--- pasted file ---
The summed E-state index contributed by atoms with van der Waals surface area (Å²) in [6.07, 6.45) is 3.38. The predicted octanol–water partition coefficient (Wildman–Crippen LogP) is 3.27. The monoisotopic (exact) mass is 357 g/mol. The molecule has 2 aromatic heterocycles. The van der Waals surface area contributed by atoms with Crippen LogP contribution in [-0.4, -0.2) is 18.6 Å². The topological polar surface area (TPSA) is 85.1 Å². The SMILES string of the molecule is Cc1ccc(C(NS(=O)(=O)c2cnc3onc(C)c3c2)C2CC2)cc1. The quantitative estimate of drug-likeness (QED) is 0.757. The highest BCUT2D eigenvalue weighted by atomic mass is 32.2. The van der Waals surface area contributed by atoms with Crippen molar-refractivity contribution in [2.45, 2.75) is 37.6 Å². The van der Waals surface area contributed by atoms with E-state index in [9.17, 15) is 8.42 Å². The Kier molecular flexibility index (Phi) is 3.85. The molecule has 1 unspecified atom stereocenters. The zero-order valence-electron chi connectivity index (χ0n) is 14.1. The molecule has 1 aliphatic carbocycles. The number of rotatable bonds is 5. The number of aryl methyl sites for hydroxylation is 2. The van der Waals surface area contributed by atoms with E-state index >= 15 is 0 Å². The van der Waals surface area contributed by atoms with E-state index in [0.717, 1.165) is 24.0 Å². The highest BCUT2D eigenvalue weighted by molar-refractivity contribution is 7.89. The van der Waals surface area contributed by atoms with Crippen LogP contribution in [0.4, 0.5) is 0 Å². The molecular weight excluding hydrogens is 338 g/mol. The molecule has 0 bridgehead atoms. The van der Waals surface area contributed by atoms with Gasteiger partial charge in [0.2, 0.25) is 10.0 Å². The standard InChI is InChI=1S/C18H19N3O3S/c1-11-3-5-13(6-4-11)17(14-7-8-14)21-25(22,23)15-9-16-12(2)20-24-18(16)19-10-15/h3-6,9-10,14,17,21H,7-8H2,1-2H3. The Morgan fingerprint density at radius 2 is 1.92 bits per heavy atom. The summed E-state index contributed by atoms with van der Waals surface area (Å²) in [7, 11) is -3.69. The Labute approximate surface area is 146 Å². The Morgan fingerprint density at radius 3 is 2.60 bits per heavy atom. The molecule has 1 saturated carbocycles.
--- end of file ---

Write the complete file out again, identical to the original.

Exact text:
The summed E-state index contributed by atoms with van der Waals surface area (Å²) in [6.07, 6.45) is 3.38. The predicted octanol–water partition coefficient (Wildman–Crippen LogP) is 3.27. The monoisotopic (exact) mass is 357 g/mol. The molecule has 2 aromatic heterocycles. The van der Waals surface area contributed by atoms with Crippen LogP contribution in [-0.4, -0.2) is 18.6 Å². The topological polar surface area (TPSA) is 85.1 Å². The SMILES string of the molecule is Cc1ccc(C(NS(=O)(=O)c2cnc3onc(C)c3c2)C2CC2)cc1. The quantitative estimate of drug-likeness (QED) is 0.757. The highest BCUT2D eigenvalue weighted by atomic mass is 32.2. The van der Waals surface area contributed by atoms with Crippen molar-refractivity contribution in [2.45, 2.75) is 37.6 Å². The van der Waals surface area contributed by atoms with E-state index in [9.17, 15) is 8.42 Å². The Kier molecular flexibility index (Phi) is 3.85. The molecule has 1 unspecified atom stereocenters. The zero-order valence-electron chi connectivity index (χ0n) is 14.1. The molecule has 1 aliphatic carbocycles. The number of rotatable bonds is 5. The number of aryl methyl sites for hydroxylation is 2. The van der Waals surface area contributed by atoms with E-state index >= 15 is 0 Å². The van der Waals surface area contributed by atoms with E-state index in [0.717, 1.165) is 24.0 Å². The highest BCUT2D eigenvalue weighted by molar-refractivity contribution is 7.89. The van der Waals surface area contributed by atoms with Crippen LogP contribution in [0.4, 0.5) is 0 Å². The molecular weight excluding hydrogens is 338 g/mol. The molecule has 0 bridgehead atoms. The van der Waals surface area contributed by atoms with Gasteiger partial charge in [0.2, 0.25) is 10.0 Å². The standard InChI is InChI=1S/C18H19N3O3S/c1-11-3-5-13(6-4-11)17(14-7-8-14)21-25(22,23)15-9-16-12(2)20-24-18(16)19-10-15/h3-6,9-10,14,17,21H,7-8H2,1-2H3. The Morgan fingerprint density at radius 2 is 1.92 bits per heavy atom. The summed E-state index contributed by atoms with van der Waals surface area (Å²) in [7, 11) is -3.69. The Labute approximate surface area is 146 Å². The Morgan fingerprint density at radius 3 is 2.60 bits per heavy atom. The molecule has 1 saturated carbocycles.